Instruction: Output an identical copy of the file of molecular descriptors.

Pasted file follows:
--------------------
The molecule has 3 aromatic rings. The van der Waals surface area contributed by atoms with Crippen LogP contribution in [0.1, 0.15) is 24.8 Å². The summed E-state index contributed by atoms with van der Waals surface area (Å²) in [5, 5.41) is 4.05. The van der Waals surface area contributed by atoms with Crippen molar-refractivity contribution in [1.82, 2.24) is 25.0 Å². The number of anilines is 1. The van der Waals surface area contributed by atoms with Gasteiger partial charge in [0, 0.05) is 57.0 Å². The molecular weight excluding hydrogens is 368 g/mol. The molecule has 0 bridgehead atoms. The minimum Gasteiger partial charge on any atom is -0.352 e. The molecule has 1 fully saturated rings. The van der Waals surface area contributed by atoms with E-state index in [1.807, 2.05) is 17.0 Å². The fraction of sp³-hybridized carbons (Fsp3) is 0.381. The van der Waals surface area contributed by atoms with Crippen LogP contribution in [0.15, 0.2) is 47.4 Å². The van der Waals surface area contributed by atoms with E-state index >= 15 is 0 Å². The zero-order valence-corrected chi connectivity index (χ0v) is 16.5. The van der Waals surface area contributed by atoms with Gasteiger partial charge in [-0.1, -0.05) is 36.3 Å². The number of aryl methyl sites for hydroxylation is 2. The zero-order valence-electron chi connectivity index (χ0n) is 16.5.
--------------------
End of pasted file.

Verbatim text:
The molecule has 3 aromatic rings. The van der Waals surface area contributed by atoms with Crippen LogP contribution in [0.1, 0.15) is 24.8 Å². The summed E-state index contributed by atoms with van der Waals surface area (Å²) in [5, 5.41) is 4.05. The van der Waals surface area contributed by atoms with Crippen molar-refractivity contribution in [1.82, 2.24) is 25.0 Å². The number of anilines is 1. The van der Waals surface area contributed by atoms with Gasteiger partial charge in [0, 0.05) is 57.0 Å². The molecular weight excluding hydrogens is 368 g/mol. The molecule has 0 bridgehead atoms. The minimum Gasteiger partial charge on any atom is -0.352 e. The molecule has 1 fully saturated rings. The van der Waals surface area contributed by atoms with E-state index in [1.807, 2.05) is 17.0 Å². The fraction of sp³-hybridized carbons (Fsp3) is 0.381. The van der Waals surface area contributed by atoms with Crippen LogP contribution in [0.15, 0.2) is 47.4 Å². The van der Waals surface area contributed by atoms with E-state index >= 15 is 0 Å². The zero-order valence-corrected chi connectivity index (χ0v) is 16.5. The van der Waals surface area contributed by atoms with Gasteiger partial charge in [-0.1, -0.05) is 36.3 Å². The number of aryl methyl sites for hydroxylation is 2. The zero-order valence-electron chi connectivity index (χ0n) is 16.5.